WITH United States (US) economic policies remaining unclear under a Donald J. Trump presidency, Taiwan is looking at further strengthening its relations with its neighbors in the Asian region.
This developed as the Taiwan Economic and Cultural Office gathered together recipients of the Taiwan Scholarship Program from various government agencies, educational institutions and cultural sector during its annual alumni association gathering
According to Ambassador Dr. Gary Song-Huann Lin, Taiwan is mulling over its options with the US as it prepares for any eventuality with the economic directions president-elect Trump will take.
“An America first policy will affect the geo-political landscape,” he said. Lin said if Trump will take on a protectionist approach with its economy, they will look to invest more and increase bilateral cooperation within the region with the Philippines high on its list.
“There might be a new situation unfolding. This is why our New Southbound Policy is important. We will look at the Philippines and Asia for exports and investments. It will enjoy most favored status,” Lin said.
Currently, Lin said Taiwan exports to the Philippines high-end petrol products, electronics and information communications technology (ICT) products.
“Some of our electronic exports are assembled in the Philippines and then exported to the US. We also export computers, notebooks and mobile phones,” he said.
Lin said outside of the Philippines, Taiwan is also looking to increase economic activities with Vietnam, Thailand and Malaysia.
Government data showed that, for the first nine months of the year, Taiwan is the country’s eight biggest exporter with a 3.55-percent market share and seventh biggest importer with 6.46-percent market share.
Another option Taiwan is looking at is for it to directly invest in the US once it looks inward economically.
“We are still not certain yet on Trump. We are looking at protectionism and at tariffs, as it will impact our exports to the US. We might invest directly to the US,” Lin said.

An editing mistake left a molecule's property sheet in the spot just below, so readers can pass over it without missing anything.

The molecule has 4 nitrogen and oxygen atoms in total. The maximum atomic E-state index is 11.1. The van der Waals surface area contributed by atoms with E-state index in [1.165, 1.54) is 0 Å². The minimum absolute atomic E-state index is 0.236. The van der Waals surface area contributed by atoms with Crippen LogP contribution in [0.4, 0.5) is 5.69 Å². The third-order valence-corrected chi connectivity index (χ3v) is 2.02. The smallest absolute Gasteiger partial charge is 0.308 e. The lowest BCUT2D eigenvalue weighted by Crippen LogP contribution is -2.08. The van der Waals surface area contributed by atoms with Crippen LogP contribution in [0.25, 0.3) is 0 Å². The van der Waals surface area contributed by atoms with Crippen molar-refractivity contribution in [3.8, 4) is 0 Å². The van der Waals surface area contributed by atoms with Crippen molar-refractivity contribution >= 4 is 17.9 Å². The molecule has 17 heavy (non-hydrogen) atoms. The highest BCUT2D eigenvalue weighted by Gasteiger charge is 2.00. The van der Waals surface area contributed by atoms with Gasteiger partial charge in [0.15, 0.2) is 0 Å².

He said the US is their second-biggest export market after China, with more than 20-percent share of its market and that their ICT products have no custom tariff there.
Lin said Taiwan companies might just start operations in the US if it goes the protectionist route. However, he said doing so might increase operations cost and that there might be concerns on the supply chain side.
Meanwhile, during the Taiwan Alumni Association Gathering, Lin again reiterated that President Tsai Ing-wen will focus on forging long-term comprehensive, multi-faceted, two-way, reciprocal and mutually beneficial relations with countries within the region.
Lin cited as an example the Philippine-Taiwan educational networking between the University of the Philippines and the Southern Taiwan Universities Alliance. He believes that such educational exchange will serve as a catalyst in promoting mutual understanding between Taiwan and the Philippines.
“The Taiwan-Philippines relationship has never been stronger than it is today. By broadening multifaceted cooperation with your gracious support, we can have more exchanges, more mutual understanding, more educational and cultural exchanges and more investments. We will eventually create a mutually beneficial win-win situation,” Lin said during the event.
Image credits: Alysa Salen